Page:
NAEP Assessment Weighting Procedures → Weighting Procedures for the 2008 Assessment → Weighting Procedures for the 2008 LTT Assessment

## Weighting Procedures for the 2008 LTT Assessment

NAEP assessments use complex sample designs to create student samples from which population and subpopulation characteristics could be estimated with reasonably high precision and low sampling variability. Student sampling weights ensure valid inferences from the student samples to their respective populations. In the 2008 long-term trend (LTT) assessment, weights were developed for students sampled at ages 9, 13, and 17 for assessments in mathematics and reading. Each student was assigned a weight to be used for making inferences about students in the target population. This weight is known as the final full-sample student weight. The final full-sample weight contains five components:

• the base weight,
• school weight trimming adjustments, and

The base weight is the inverse of the overall probability of selecting a student and assigning that student to a particular assessment. The sample design that determines the base weights is discussed in the NAEP 2008 LTT sample design section.

The base weight is adjusted for two sources of nonparticipation: school level and student level. These weighting adjustments seek to reduce the potential for bias from such nonparticipation by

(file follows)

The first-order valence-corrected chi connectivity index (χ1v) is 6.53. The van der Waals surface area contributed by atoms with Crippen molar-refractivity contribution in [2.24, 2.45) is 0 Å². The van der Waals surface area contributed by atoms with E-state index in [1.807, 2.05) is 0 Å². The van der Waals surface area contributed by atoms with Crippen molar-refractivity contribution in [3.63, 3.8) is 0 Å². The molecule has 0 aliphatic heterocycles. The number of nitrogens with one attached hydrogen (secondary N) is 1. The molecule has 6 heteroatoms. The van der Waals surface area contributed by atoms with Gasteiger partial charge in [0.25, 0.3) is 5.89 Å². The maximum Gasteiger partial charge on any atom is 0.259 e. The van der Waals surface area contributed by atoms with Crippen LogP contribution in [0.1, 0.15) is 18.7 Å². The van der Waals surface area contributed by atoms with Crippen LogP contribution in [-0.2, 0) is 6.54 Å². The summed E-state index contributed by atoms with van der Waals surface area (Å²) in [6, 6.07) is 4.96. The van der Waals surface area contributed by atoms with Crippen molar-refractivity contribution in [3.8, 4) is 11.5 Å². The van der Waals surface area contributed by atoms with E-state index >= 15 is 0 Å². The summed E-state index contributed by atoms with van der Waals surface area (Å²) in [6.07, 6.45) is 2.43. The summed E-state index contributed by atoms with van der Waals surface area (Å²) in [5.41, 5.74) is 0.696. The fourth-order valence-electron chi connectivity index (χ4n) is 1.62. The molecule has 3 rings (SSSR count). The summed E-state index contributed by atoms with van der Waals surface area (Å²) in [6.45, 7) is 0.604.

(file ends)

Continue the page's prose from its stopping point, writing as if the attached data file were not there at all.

• increasing the weights of students from schools similar to those schools not participating, and
• increasing the weights of participating students similar to those students from within participating schools who did not attend the assessment session (or makeup session) as scheduled.

Furthermore, the final weights reflect the trimming of extremely large weights at both the school and student levels. These weighting adjustments seek to reduce variances of survey estimates.

In addition to the final full-sample weight, a set of replicate weights was provided for each student. These replicate weights are used to calculate the variances of survey estimates using the jackknife repeated replication method. The methods used to derive these weights were aimed at reflecting the features of the sample design, so that when the jackknife variance estimation procedure is implemented, approximately unbiased estimates of sampling variance are obtained. In addition, the various weighting procedures were repeated on each set of replicate weights to appropriately reflect the impact of the weighting adjustments on the sampling variance of a survey estimate.

Quality control checks were carried out throughout the weighting process to ensure the accuracy of the full-sample and replicate weights.

Last updated 16 September 2009 (JL)